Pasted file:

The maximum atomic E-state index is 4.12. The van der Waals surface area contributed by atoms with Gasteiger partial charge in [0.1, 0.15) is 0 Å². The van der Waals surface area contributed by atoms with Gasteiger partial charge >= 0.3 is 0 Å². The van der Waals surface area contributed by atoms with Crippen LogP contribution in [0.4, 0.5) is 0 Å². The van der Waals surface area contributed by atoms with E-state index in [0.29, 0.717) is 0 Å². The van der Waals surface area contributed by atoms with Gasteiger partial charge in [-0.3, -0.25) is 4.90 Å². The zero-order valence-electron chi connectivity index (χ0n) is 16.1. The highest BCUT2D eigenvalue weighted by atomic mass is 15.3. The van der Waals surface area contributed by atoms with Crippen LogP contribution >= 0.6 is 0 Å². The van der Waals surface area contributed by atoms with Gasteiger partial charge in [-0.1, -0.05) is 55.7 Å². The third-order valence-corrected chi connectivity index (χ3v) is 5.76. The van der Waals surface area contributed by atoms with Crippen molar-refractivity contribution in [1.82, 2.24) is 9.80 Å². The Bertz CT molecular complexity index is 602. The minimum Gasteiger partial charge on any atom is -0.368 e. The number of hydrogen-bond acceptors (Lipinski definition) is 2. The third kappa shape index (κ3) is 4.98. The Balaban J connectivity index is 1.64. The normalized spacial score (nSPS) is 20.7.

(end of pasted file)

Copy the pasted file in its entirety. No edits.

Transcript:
The maximum atomic E-state index is 4.12. The van der Waals surface area contributed by atoms with Gasteiger partial charge in [0.1, 0.15) is 0 Å². The van der Waals surface area contributed by atoms with Gasteiger partial charge >= 0.3 is 0 Å². The van der Waals surface area contributed by atoms with Crippen LogP contribution in [0.4, 0.5) is 0 Å². The van der Waals surface area contributed by atoms with E-state index in [0.29, 0.717) is 0 Å². The van der Waals surface area contributed by atoms with Gasteiger partial charge in [-0.3, -0.25) is 4.90 Å². The zero-order valence-electron chi connectivity index (χ0n) is 16.1. The highest BCUT2D eigenvalue weighted by atomic mass is 15.3. The van der Waals surface area contributed by atoms with Crippen LogP contribution >= 0.6 is 0 Å². The van der Waals surface area contributed by atoms with Gasteiger partial charge in [-0.1, -0.05) is 55.7 Å². The third-order valence-corrected chi connectivity index (χ3v) is 5.76. The van der Waals surface area contributed by atoms with Crippen molar-refractivity contribution in [1.82, 2.24) is 9.80 Å². The Bertz CT molecular complexity index is 602. The minimum Gasteiger partial charge on any atom is -0.368 e. The number of hydrogen-bond acceptors (Lipinski definition) is 2. The third kappa shape index (κ3) is 4.98. The Balaban J connectivity index is 1.64. The normalized spacial score (nSPS) is 20.7.